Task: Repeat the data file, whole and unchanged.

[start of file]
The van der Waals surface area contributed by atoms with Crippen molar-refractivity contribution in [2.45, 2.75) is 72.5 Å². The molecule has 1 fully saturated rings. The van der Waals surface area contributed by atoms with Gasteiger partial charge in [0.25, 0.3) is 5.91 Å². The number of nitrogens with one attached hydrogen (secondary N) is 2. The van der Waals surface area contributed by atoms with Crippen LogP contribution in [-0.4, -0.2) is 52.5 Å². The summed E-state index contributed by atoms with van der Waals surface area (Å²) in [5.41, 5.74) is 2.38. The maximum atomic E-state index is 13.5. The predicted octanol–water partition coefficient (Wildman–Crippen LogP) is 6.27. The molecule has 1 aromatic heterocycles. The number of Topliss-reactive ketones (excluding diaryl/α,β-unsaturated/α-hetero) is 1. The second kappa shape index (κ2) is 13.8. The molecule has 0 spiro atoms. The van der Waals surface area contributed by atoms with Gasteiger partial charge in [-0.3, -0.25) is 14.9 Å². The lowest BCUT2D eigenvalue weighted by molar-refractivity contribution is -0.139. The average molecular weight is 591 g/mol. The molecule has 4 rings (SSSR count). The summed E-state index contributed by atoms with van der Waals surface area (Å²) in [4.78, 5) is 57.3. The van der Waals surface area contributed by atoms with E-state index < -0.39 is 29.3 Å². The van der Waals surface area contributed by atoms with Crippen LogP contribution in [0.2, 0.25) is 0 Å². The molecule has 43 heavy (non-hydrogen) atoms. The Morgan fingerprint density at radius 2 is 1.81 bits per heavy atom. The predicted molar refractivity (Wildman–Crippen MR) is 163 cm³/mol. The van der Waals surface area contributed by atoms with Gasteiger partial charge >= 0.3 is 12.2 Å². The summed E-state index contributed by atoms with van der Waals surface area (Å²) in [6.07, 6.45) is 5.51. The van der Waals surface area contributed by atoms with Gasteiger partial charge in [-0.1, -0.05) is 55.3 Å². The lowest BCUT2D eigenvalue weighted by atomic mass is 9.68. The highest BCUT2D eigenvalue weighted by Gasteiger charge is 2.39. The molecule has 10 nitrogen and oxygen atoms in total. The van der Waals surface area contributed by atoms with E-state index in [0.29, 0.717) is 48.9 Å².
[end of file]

The van der Waals surface area contributed by atoms with Crippen molar-refractivity contribution in [2.45, 2.75) is 72.5 Å². The molecule has 1 fully saturated rings. The van der Waals surface area contributed by atoms with Gasteiger partial charge in [0.25, 0.3) is 5.91 Å². The number of nitrogens with one attached hydrogen (secondary N) is 2. The van der Waals surface area contributed by atoms with Crippen LogP contribution in [-0.4, -0.2) is 52.5 Å². The summed E-state index contributed by atoms with van der Waals surface area (Å²) in [5.41, 5.74) is 2.38. The maximum atomic E-state index is 13.5. The predicted octanol–water partition coefficient (Wildman–Crippen LogP) is 6.27. The molecule has 1 aromatic heterocycles. The number of Topliss-reactive ketones (excluding diaryl/α,β-unsaturated/α-hetero) is 1. The second kappa shape index (κ2) is 13.8. The molecule has 0 spiro atoms. The van der Waals surface area contributed by atoms with Gasteiger partial charge in [-0.3, -0.25) is 14.9 Å². The lowest BCUT2D eigenvalue weighted by molar-refractivity contribution is -0.139. The average molecular weight is 591 g/mol. The molecule has 4 rings (SSSR count). The summed E-state index contributed by atoms with van der Waals surface area (Å²) in [4.78, 5) is 57.3. The van der Waals surface area contributed by atoms with E-state index < -0.39 is 29.3 Å². The van der Waals surface area contributed by atoms with Crippen LogP contribution in [0.2, 0.25) is 0 Å². The molecule has 43 heavy (non-hydrogen) atoms. The Morgan fingerprint density at radius 2 is 1.81 bits per heavy atom. The predicted molar refractivity (Wildman–Crippen MR) is 163 cm³/mol. The van der Waals surface area contributed by atoms with Gasteiger partial charge >= 0.3 is 12.2 Å². The summed E-state index contributed by atoms with van der Waals surface area (Å²) in [6.07, 6.45) is 5.51. The van der Waals surface area contributed by atoms with Gasteiger partial charge in [-0.1, -0.05) is 55.3 Å². The lowest BCUT2D eigenvalue weighted by atomic mass is 9.68. The highest BCUT2D eigenvalue weighted by Gasteiger charge is 2.39. The molecule has 10 nitrogen and oxygen atoms in total. The van der Waals surface area contributed by atoms with E-state index in [0.29, 0.717) is 48.9 Å².